Is there "too much capacity" in the mutual fund industry? That's what several stock analysts said about the asset managers they cover. Jeff Hopson
of Stifel Nicolaus
, Bill Katz
and Craig Siegnthaler
Credit Suisse spoke together on a panel Tuesday afternoon at the MutualFundWire 2011 Influencers' Summit: See 2020
at the Mandarin Oriental in Boston.
"At this point, there's just too much capacity in the industry. We've competed away the alpha," Hopson told fundsters. "I clearly think that the golden age of the mutual fund industry is behind us, unfortunately."
"There's so much excess capacity. The industry faces slower growth with an uneven track record," Katz agreed. "I do think that the broad multiple has decayed ... Over time, you'll see a widening of the valuation gap ... between winners and losers."
So how can fundsters collectively (or as firms) climb out of this funk? All three analysts expect acquisition activity, particularly involving boutique firms or private equity, to pick up, even as banks and European companies cool off or even divest from the business. Growth, both organic and via acquisition, "all comes down to capital management," according to Katz.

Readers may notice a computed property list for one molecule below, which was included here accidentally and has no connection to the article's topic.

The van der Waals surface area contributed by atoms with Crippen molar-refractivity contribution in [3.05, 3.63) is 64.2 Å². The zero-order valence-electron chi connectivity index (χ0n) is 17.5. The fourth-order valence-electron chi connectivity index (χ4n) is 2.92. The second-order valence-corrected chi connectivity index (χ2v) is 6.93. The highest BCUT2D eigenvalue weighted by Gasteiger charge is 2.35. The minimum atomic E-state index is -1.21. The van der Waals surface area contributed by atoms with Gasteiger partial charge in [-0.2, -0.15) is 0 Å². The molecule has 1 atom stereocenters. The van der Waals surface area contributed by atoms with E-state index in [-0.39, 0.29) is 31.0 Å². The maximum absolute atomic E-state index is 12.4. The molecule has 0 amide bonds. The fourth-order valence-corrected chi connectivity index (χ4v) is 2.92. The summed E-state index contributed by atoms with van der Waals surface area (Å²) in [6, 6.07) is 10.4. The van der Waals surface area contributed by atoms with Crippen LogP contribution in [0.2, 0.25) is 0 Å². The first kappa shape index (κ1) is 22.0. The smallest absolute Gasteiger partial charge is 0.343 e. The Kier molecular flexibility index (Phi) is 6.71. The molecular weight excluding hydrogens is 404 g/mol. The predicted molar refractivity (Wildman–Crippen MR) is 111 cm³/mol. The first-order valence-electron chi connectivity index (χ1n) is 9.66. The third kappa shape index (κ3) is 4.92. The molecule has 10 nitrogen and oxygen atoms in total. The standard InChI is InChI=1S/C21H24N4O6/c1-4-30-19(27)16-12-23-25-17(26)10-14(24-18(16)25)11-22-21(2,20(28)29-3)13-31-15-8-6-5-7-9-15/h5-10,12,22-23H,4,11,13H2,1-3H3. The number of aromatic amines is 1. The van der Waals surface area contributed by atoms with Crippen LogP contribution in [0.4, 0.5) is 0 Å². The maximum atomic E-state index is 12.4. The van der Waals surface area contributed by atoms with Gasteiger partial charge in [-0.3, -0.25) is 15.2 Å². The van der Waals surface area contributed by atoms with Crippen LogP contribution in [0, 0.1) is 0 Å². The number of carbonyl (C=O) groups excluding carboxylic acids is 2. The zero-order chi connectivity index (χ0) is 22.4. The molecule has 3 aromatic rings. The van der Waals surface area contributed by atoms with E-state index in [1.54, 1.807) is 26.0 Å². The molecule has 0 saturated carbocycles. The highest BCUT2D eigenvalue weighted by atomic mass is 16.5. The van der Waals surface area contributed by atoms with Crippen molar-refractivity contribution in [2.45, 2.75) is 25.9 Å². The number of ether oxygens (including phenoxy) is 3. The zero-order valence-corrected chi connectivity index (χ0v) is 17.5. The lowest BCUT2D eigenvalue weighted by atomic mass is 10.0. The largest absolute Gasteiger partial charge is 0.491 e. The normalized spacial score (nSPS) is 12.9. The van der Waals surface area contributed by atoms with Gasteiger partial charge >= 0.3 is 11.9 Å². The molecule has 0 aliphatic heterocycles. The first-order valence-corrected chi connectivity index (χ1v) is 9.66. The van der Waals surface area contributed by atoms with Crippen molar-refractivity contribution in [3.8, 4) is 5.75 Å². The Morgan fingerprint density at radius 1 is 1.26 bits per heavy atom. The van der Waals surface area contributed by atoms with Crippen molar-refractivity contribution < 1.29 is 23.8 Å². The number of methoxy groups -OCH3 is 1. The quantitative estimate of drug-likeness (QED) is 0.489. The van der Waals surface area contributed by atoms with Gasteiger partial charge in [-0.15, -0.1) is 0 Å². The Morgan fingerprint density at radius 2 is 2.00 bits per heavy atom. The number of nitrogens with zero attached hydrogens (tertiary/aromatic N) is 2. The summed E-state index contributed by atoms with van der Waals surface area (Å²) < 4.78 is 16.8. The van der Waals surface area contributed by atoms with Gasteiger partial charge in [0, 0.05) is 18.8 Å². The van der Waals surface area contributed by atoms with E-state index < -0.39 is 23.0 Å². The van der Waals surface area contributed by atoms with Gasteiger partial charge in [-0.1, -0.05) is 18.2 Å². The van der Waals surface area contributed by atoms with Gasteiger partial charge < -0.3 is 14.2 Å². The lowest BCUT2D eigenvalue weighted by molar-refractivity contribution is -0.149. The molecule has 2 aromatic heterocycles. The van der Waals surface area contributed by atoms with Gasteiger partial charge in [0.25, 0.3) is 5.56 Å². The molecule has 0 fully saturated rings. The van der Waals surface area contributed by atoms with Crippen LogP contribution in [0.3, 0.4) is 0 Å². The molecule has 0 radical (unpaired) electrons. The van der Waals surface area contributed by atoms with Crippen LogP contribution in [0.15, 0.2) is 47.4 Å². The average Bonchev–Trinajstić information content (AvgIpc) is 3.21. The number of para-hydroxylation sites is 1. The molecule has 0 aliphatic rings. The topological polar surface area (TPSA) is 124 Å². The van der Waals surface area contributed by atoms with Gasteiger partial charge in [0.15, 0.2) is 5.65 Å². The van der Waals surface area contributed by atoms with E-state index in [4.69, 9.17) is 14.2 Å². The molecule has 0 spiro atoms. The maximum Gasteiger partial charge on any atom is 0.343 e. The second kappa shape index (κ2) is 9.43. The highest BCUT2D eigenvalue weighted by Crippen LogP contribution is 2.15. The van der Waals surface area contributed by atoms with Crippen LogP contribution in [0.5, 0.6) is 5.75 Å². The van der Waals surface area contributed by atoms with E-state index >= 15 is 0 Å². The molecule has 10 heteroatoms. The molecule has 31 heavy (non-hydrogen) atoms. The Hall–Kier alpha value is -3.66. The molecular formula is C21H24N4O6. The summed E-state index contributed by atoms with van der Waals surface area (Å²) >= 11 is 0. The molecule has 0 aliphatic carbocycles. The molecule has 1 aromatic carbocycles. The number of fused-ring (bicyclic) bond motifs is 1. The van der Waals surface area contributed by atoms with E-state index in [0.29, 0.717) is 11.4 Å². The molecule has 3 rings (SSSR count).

"Senior management is very, very important," Siegenthaler said. "They determine three things: breadth of the product platform; ... wide global distribution, or at least distribution in areas that can help them grow, and they also determine relative performance by hiring and allocating resources ... These, in combination with the market environment, ultimately will determine your net flows."
And none of the trio talked positively about the possibility of more mutual fund firms doing initial public offerings.
"A lot of your early round investors are facing requirements to exit their positions, and there are also succession planning issues, as well as the competitive recruiting and sales benefits [to going public," Katz said, adding that he worries about the volatility of flows (and thus revenues) at smaller asset managers. "Some of these smaller shops probably should be public."
"It's a mistake for some of these companies to go public," Hopson agreed. "A story helps, but the story has to have meat behind it."
Yet some good news could come from overseas wallets. Siegenthaler pondered how an emerging, strong Chinese asset manager could "go global."
"The best way to do that is to acquire a cheap U.S. asset manager."
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